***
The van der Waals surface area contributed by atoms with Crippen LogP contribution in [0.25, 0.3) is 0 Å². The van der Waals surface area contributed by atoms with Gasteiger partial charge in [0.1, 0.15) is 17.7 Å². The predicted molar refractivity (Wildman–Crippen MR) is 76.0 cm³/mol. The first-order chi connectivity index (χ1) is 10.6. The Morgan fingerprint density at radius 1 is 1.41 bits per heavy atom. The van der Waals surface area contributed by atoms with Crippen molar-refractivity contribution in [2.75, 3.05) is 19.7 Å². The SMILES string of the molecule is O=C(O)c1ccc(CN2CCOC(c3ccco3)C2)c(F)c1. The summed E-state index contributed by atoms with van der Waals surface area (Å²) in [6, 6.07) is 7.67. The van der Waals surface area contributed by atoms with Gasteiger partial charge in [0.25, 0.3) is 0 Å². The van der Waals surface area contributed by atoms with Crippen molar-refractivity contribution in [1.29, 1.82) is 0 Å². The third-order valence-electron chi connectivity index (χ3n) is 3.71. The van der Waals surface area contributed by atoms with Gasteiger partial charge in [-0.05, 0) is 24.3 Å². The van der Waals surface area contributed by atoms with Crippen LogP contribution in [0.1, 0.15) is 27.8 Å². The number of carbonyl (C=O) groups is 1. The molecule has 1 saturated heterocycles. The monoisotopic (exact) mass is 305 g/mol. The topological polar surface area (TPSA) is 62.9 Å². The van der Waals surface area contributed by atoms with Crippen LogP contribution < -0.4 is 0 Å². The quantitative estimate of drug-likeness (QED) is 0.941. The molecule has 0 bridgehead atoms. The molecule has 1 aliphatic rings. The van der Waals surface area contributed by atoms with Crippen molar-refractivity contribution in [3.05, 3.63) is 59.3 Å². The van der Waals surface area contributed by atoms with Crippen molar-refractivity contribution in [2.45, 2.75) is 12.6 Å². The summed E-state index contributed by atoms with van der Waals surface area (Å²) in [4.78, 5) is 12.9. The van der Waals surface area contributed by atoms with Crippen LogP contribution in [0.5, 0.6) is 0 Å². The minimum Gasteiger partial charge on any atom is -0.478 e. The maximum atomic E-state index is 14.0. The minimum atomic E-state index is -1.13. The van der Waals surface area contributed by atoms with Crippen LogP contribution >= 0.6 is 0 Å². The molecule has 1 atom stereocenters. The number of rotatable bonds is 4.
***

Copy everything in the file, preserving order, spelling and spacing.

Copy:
The van der Waals surface area contributed by atoms with Crippen LogP contribution in [0.25, 0.3) is 0 Å². The van der Waals surface area contributed by atoms with Gasteiger partial charge in [0.1, 0.15) is 17.7 Å². The predicted molar refractivity (Wildman–Crippen MR) is 76.0 cm³/mol. The first-order chi connectivity index (χ1) is 10.6. The Morgan fingerprint density at radius 1 is 1.41 bits per heavy atom. The van der Waals surface area contributed by atoms with Crippen molar-refractivity contribution in [2.75, 3.05) is 19.7 Å². The SMILES string of the molecule is O=C(O)c1ccc(CN2CCOC(c3ccco3)C2)c(F)c1. The summed E-state index contributed by atoms with van der Waals surface area (Å²) in [6, 6.07) is 7.67. The van der Waals surface area contributed by atoms with Gasteiger partial charge in [0.25, 0.3) is 0 Å². The van der Waals surface area contributed by atoms with Crippen molar-refractivity contribution in [1.29, 1.82) is 0 Å². The third-order valence-electron chi connectivity index (χ3n) is 3.71. The van der Waals surface area contributed by atoms with Gasteiger partial charge in [-0.05, 0) is 24.3 Å². The van der Waals surface area contributed by atoms with Crippen LogP contribution in [0.1, 0.15) is 27.8 Å². The number of carbonyl (C=O) groups is 1. The molecule has 1 saturated heterocycles. The monoisotopic (exact) mass is 305 g/mol. The topological polar surface area (TPSA) is 62.9 Å². The van der Waals surface area contributed by atoms with Crippen LogP contribution < -0.4 is 0 Å². The quantitative estimate of drug-likeness (QED) is 0.941. The molecule has 0 bridgehead atoms. The molecule has 1 aliphatic rings. The van der Waals surface area contributed by atoms with Crippen molar-refractivity contribution in [3.05, 3.63) is 59.3 Å². The van der Waals surface area contributed by atoms with Crippen molar-refractivity contribution in [2.45, 2.75) is 12.6 Å². The summed E-state index contributed by atoms with van der Waals surface area (Å²) in [4.78, 5) is 12.9. The van der Waals surface area contributed by atoms with Crippen LogP contribution in [0.5, 0.6) is 0 Å². The minimum Gasteiger partial charge on any atom is -0.478 e. The maximum atomic E-state index is 14.0. The minimum atomic E-state index is -1.13. The van der Waals surface area contributed by atoms with Crippen LogP contribution >= 0.6 is 0 Å². The molecule has 1 atom stereocenters. The number of rotatable bonds is 4.